Impact: While the Dark Power ransomware poses a severe threat to businesses of all sizes, it’s known for targeting large enterprises with ransom demands in the millions. Ransomware can result in significant financial losses from the disruption of services, breached confidentiality if data is leaked, and in some cases, can impact data integrity.
Recommendation: Organizations should maintain up-to-date cybersecurity software and offline backups and conduct regular assessments to identify and mitigate weaknesses. While organizations may feel tempted to pay the ransom, it is not recommended as it does not guarantee the restoration of systems or unaltered or leaked data.
🚩 Cinoshi MaaS Offers Free Access to Four Malware Types
Security researchers recently identified a newly advertised free malware-as-a-service (MaaS) platform named Cinoshi, offering free access to an infostealer, botnet, clipper, and cryptominer. The service provides inexperienced threat actors with a web panel to compile payloads, configure infostealers, manage bots, and set up other malicious activity. For advanced attacks, adversaries can pay a fee in Russian currency to obfuscate or encrypt the infostealer payload for defense evasion.
Impact: Cinoshi’s free platform poses an increased threat to all organizations, as the availability of malware and deployment tools allows adversaries of all skill levels to execute potentially high-impact attacks with minimal effort.
Recommendation: Indicators of compromise associated with Cinoshi, including payload samples and command-and-control (C2) server IP addresses, have been dispersed to the TIGR Threat Feed. Analysts should monitor logs for suspicious outbound traffic to identify potential instances of data exfiltration.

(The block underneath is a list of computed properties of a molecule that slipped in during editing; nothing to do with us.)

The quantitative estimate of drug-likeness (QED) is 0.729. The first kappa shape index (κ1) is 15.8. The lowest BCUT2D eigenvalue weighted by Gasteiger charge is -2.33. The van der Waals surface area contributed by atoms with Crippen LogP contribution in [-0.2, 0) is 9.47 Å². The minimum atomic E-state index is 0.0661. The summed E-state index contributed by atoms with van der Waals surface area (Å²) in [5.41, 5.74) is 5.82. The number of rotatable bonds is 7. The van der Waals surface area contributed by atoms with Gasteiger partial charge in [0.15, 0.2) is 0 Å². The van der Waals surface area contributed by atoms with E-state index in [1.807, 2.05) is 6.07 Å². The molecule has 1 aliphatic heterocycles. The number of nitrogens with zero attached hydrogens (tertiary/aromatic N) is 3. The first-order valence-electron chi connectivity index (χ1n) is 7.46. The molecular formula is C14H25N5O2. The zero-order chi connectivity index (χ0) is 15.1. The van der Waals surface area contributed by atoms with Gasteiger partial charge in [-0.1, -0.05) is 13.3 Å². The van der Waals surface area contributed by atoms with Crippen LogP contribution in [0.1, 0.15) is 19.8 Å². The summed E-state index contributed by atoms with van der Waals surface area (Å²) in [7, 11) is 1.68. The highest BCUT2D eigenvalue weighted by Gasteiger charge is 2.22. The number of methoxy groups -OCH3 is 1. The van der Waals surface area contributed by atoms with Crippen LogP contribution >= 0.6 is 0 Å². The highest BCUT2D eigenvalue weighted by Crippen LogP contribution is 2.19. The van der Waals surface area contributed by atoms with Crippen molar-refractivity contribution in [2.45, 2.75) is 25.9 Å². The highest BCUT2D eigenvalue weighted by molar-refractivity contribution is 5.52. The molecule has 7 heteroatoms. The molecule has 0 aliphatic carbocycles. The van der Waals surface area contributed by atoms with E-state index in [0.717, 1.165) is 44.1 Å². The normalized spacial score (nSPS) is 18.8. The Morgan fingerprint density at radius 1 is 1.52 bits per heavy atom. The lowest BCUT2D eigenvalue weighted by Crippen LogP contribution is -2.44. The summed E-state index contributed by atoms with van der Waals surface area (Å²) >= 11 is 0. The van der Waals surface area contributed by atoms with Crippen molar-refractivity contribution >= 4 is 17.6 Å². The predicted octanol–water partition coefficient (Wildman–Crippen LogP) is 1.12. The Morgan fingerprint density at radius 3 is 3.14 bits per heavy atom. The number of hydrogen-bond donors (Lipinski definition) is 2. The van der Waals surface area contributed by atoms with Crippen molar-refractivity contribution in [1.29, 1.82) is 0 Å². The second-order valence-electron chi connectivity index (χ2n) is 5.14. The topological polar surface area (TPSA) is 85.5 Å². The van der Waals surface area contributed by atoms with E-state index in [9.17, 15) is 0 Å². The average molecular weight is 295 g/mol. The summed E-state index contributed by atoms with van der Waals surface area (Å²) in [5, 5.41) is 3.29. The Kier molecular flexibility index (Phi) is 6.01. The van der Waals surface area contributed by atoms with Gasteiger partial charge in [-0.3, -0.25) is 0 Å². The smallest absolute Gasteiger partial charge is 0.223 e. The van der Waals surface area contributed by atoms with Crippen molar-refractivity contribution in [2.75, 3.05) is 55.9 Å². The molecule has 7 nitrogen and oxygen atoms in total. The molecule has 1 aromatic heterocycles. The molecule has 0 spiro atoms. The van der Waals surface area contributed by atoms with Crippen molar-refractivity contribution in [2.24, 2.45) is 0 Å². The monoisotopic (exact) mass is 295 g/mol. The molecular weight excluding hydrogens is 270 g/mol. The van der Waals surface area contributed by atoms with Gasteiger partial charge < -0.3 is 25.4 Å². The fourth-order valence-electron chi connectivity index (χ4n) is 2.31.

Adversaries Leverage New BEC Tactics for Fake Asset Purchases
Adversaries are taking a new approach to BEC attacks by leveraging the net-30 and net-60 payment terms vendors offer to purchase high-value goods without upfront payment. The attack works similarly to a traditional BEC attack, but instead of sending fake invoices, they use fraudulent W-9 forms to set up repayment terms. Repayment terms allow the adversary to purchase high-value goods from corporate vendors, such as technology, agricultural, and construction goods.
Impact: An FBI IC3 report states that cybercriminals generated $2.7 billion in revenue from reported BEC attacks in 2022. Meanwhile, reported ransomware attacks accrued to $34.3 million, totaling only 1.27% of the compared BEC losses, indicating that BEC attacks are becoming more successful with higher payouts
Recommendation: Organizations that act as vendors should implement processes to confirm the legitimacy of buyers and purchase orders by calling the organization directly. Do not base legitimacy on information in email signatures, as adversaries can easily impersonate organizations using public data.
Fraudulent IRS Tax Phishing Campaign Delivers Emotet Malware
Malwarebytes researchers have discovered a new phishing campaign that uses fraudulent IRS tax emails to distribute Emotet malware. The emails contain malicious attachments that, when opened, can infect the victim’s computer with malware. Emotet is a dangerous malware that can steal sensitive information and spread to other devices on the network.
Impact: The phishing campaign could affect many taxpayers in the United States and, if successful, could compromise sensitive personal and financial information. The spread of Emotet malware could also result in the disruption of business operations.
Recommendation: Individuals should exercise caution when receiving emails claiming to be from the IRS, especially if they contain attachments or links. Ensure all systems are properly secured with up-to-date antivirus software and operating system patches.